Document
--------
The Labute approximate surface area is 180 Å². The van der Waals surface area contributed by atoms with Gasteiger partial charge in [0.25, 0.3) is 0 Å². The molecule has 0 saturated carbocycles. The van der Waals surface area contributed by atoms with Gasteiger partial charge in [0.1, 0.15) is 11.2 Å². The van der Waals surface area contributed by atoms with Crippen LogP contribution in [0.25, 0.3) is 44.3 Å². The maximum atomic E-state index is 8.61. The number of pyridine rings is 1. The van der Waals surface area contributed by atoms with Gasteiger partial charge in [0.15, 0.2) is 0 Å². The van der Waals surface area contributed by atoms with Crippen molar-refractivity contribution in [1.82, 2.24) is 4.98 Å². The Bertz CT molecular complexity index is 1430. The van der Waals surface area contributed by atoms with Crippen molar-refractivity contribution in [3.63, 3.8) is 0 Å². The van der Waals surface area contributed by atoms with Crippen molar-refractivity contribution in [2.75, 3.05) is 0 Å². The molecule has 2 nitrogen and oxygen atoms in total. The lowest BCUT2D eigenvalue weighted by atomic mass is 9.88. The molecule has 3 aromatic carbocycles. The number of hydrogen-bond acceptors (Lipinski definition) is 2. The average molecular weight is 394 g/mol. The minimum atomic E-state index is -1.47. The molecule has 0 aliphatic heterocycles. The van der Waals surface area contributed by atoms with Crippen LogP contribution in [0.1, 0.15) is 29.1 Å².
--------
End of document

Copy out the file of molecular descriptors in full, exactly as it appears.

The Labute approximate surface area is 180 Å². The van der Waals surface area contributed by atoms with Gasteiger partial charge in [0.25, 0.3) is 0 Å². The molecule has 0 saturated carbocycles. The van der Waals surface area contributed by atoms with Gasteiger partial charge in [0.1, 0.15) is 11.2 Å². The van der Waals surface area contributed by atoms with Crippen LogP contribution in [0.25, 0.3) is 44.3 Å². The maximum atomic E-state index is 8.61. The number of pyridine rings is 1. The van der Waals surface area contributed by atoms with Gasteiger partial charge in [0.15, 0.2) is 0 Å². The van der Waals surface area contributed by atoms with Crippen molar-refractivity contribution in [1.82, 2.24) is 4.98 Å². The Bertz CT molecular complexity index is 1430. The van der Waals surface area contributed by atoms with Crippen molar-refractivity contribution in [3.63, 3.8) is 0 Å². The van der Waals surface area contributed by atoms with Crippen molar-refractivity contribution in [2.75, 3.05) is 0 Å². The molecule has 2 nitrogen and oxygen atoms in total. The lowest BCUT2D eigenvalue weighted by atomic mass is 9.88. The molecule has 3 aromatic carbocycles. The number of hydrogen-bond acceptors (Lipinski definition) is 2. The average molecular weight is 394 g/mol. The minimum atomic E-state index is -1.47. The molecule has 0 aliphatic heterocycles. The van der Waals surface area contributed by atoms with Crippen LogP contribution in [0.1, 0.15) is 29.1 Å².